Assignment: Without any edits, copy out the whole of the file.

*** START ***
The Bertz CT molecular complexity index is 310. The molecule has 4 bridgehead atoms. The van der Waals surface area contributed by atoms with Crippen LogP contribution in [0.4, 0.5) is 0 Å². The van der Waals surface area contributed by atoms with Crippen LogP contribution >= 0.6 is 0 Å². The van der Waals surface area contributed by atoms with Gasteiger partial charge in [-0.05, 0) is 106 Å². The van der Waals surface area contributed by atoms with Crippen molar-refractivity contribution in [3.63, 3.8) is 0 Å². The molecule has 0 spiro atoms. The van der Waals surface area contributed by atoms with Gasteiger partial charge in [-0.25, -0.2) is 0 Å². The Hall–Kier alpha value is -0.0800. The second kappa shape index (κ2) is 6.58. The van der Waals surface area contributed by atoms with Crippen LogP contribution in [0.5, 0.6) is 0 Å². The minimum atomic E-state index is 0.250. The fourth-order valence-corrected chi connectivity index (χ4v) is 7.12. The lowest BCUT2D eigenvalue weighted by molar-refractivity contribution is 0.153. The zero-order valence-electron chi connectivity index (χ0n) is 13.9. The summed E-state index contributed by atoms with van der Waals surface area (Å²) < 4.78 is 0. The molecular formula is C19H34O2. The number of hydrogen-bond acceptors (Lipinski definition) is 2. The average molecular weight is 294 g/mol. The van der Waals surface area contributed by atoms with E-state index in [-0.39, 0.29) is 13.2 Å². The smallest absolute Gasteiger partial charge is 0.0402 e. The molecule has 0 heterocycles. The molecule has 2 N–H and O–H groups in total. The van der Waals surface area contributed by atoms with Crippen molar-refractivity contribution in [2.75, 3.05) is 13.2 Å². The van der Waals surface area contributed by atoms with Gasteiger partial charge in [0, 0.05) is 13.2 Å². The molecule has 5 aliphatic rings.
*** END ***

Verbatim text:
The Bertz CT molecular complexity index is 310. The molecule has 4 bridgehead atoms. The van der Waals surface area contributed by atoms with Crippen LogP contribution in [0.4, 0.5) is 0 Å². The van der Waals surface area contributed by atoms with Crippen LogP contribution >= 0.6 is 0 Å². The van der Waals surface area contributed by atoms with Gasteiger partial charge in [-0.05, 0) is 106 Å². The van der Waals surface area contributed by atoms with Crippen molar-refractivity contribution in [3.63, 3.8) is 0 Å². The molecule has 0 spiro atoms. The van der Waals surface area contributed by atoms with Gasteiger partial charge in [-0.25, -0.2) is 0 Å². The Hall–Kier alpha value is -0.0800. The second kappa shape index (κ2) is 6.58. The van der Waals surface area contributed by atoms with Crippen LogP contribution in [0.5, 0.6) is 0 Å². The minimum atomic E-state index is 0.250. The fourth-order valence-corrected chi connectivity index (χ4v) is 7.12. The lowest BCUT2D eigenvalue weighted by molar-refractivity contribution is 0.153. The zero-order valence-electron chi connectivity index (χ0n) is 13.9. The summed E-state index contributed by atoms with van der Waals surface area (Å²) < 4.78 is 0. The molecular formula is C19H34O2. The number of hydrogen-bond acceptors (Lipinski definition) is 2. The average molecular weight is 294 g/mol. The van der Waals surface area contributed by atoms with E-state index in [-0.39, 0.29) is 13.2 Å². The smallest absolute Gasteiger partial charge is 0.0402 e. The molecule has 0 heterocycles. The molecule has 2 N–H and O–H groups in total. The van der Waals surface area contributed by atoms with Crippen molar-refractivity contribution in [2.75, 3.05) is 13.2 Å². The van der Waals surface area contributed by atoms with Gasteiger partial charge in [0, 0.05) is 13.2 Å². The molecule has 5 aliphatic rings.